SF Pride board
unprepared for meeting
by James Patterson
The first San Francisco Pride board of directors meeting since last month's parade and festival was highlighted by continued community unrest about management and governance issues.
The July 16 meeting, which lasted nearly four hours, drew questions about the San Francisco LGBT Pride Celebration Committee's compliance with policies and procedures and bylaws, as well as continued questions on basic operational functions such as online submission of membership applications.
Board members seemed puzzled and unable to address basic questions on member privacy, why the July 9 meeting had been postponed, how many members San Francisco Pride has, and how many open seats there are on the board of directors, which was the stated purpose of the meeting.
To the consternation of many of the estimated 30 people who attended, the meeting did not begin promptly at 7 p.m. as scheduled. It was delayed by about 10 minutes. Board Vice President Davace Chin announced he would chair the meeting. Board President Lisa Williams, who attended a Trayvon Martin rally at City Hall, arrived about 45 minutes late.
Six other board members were present: Justin Taylor, Javarre Cordero Wilson, Kirk Linn-DeGrassi, Shaun Harris, Pam Grey, and Lou Fisher.
Chin told the Bay Area Reporter that he did not know why Pride CEO Earl Plante could not attend. SF Pride's new interim attorney, Julius Turman, did not attend.
Williams announced that board member Lord Martine had resigned.
When Chin announced that Treasurer David Currie was not there to present a preliminary financial report, several people objected. He could have submitted a report in his absence, one Pride member said.
SF Pride's former counsel, Brooke Oliver, told the B.A.R. that she "recently joined" SF Pride as a member. She had a host of proposals aimed at making SF Pride address "accountability and transparency of the elections process."
The purpose of the meeting, per governing bylaws, was for voting members to place into nominations new members to the board of directors. Under questioning, no board member knew how many seats were open. No board member knew exactly how many members SF Pride had. Chin eventually guessed at "about 330."
In the nomination of board members, Oliver and John Caldera accepted their nominations. Joey Cain, a former board member, postponed accepting his nomination. Chin said that nominations would be accepted until the August meeting.
(Photo: Rick Gerharter)
The membership approved several of Oliver's proposals and SF Pride will post its current bylaws, procedures, and policies on its website. SF Pride will send board candidate statements to members via email and post them on its website.
But Oliver's proposal to require SF Pride to comply with the California Corporations Code, "a statutory obligation" she said, and permit members access to SF Pride's membership lists drew opposition from community members concerned for privacy based on sexuality and HIV status.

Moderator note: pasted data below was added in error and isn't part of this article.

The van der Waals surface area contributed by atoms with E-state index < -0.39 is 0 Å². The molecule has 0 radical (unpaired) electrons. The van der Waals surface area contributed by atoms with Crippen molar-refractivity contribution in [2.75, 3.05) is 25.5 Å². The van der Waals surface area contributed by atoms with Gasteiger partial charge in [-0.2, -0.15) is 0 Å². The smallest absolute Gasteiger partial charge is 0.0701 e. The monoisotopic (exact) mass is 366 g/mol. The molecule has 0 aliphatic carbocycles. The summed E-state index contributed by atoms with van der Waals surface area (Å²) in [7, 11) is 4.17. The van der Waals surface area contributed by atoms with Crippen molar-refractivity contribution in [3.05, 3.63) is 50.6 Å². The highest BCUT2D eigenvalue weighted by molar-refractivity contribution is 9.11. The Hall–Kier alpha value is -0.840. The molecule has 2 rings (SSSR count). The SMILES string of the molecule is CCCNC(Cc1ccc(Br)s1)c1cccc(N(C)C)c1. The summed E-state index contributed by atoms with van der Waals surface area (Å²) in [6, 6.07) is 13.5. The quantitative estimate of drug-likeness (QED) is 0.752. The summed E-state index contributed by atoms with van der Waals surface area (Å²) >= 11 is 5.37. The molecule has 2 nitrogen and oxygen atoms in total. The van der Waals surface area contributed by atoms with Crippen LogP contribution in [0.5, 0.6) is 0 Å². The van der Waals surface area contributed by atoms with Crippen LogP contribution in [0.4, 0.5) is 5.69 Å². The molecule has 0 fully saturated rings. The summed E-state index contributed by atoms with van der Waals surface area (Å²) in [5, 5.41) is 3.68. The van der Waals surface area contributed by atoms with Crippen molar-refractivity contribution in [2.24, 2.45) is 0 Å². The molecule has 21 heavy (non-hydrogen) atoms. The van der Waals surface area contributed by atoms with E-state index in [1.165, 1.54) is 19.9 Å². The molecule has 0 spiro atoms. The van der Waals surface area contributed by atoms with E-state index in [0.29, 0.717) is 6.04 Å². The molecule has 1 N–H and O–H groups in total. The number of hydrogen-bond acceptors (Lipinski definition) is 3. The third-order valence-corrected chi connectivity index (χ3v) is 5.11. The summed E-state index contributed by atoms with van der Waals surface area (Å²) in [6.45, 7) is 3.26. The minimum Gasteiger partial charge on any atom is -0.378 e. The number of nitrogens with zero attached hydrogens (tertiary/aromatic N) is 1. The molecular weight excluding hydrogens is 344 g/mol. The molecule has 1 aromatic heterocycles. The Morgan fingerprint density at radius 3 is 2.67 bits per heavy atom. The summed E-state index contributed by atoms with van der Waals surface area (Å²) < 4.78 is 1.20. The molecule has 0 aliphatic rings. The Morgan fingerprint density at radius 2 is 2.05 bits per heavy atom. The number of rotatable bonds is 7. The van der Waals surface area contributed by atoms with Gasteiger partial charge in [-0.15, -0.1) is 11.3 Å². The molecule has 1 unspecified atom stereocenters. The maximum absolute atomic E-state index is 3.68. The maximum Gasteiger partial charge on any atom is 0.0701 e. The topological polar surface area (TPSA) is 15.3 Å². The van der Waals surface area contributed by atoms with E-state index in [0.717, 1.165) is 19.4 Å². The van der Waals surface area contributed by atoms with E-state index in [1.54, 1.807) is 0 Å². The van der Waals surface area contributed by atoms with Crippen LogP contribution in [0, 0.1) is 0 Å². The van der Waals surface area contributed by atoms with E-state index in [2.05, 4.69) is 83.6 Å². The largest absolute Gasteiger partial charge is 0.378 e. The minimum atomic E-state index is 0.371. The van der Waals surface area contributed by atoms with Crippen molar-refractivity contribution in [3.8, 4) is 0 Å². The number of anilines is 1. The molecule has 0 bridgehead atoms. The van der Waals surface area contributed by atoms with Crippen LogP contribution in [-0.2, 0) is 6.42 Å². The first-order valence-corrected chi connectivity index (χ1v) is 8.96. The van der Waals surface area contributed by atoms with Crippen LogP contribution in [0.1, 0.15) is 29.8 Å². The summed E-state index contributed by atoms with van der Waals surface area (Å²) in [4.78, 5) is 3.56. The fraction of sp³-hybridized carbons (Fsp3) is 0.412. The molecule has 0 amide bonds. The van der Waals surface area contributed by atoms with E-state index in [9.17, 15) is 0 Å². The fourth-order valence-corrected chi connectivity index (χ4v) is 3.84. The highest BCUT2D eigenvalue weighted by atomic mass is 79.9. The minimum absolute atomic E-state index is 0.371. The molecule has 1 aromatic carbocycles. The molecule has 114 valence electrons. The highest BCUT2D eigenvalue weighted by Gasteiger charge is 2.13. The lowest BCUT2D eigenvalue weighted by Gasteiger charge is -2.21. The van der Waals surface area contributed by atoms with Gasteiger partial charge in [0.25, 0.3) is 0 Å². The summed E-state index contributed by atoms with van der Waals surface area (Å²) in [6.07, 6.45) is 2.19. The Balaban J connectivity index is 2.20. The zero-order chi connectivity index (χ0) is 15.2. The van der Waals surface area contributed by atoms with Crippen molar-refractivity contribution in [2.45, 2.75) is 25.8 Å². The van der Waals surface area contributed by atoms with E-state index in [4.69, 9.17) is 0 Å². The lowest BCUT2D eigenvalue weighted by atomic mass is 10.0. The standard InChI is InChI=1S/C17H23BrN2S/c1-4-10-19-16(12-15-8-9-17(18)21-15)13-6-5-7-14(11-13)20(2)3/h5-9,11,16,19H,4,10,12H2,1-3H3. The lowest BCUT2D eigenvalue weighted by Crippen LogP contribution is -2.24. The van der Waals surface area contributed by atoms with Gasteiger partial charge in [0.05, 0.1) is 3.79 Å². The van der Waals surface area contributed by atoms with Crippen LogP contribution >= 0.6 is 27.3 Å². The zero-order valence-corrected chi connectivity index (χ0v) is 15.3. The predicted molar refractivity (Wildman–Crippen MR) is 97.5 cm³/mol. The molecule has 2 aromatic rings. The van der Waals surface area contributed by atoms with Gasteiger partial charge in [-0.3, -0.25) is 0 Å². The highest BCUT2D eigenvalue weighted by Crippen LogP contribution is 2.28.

Both Cain and attorney David Waggoner have requests for the membership rolls before the board. Last week Plante told the B.A.R. that Turman was researching the issue. This proposal will be further discussed at the August meeting.
Community member Pat Keenan objected to the National Guard recruiters who were at the Pride festival this year and proposed they not be invited back. The board said it was a complicated issue and moved it for discussion to the August meeting.
Several community members wanted SF Pride to return to an online application process. Fisher said the system had been hacked, the office had been swamped with applications, and "mistakes were made." She agreed to take action on the request.
SF Pride also agreed to post several things online, including meeting minutes for the past 12 months, its process for determining contingent lineup and the 2013 parade lineup. In previous years, the parade lineup had been posted on SF Pride's website prior to the event. This year it was not.
The meeting was further complicated when the board had a lengthy delay to determine who among the approximately 30 members present were eligible to vote. The delay further frustrated members and many expressed disgust at the conduct of the meeting. Eventually, eligible voters were given red cards to vote on proposals.
After the meeting, Oliver told the B.A.R. that her proposals, aimed at accountability and transparency, were not related to the board's handling of the Bradley Manning grand marshal fiasco. The gay Army private, currently in a court-martial in Maryland for leaking classified government documents, was named a community grand marshal but that honor was rescinded by the board two days later.
Oliver said she would not comment on her June resignation as SF Pride's longtime counsel. She said it was attorney-client privilege.
"As a human being," she said, "I was not happy how the Bradley Manning grand marshal process was handled by SF Pride."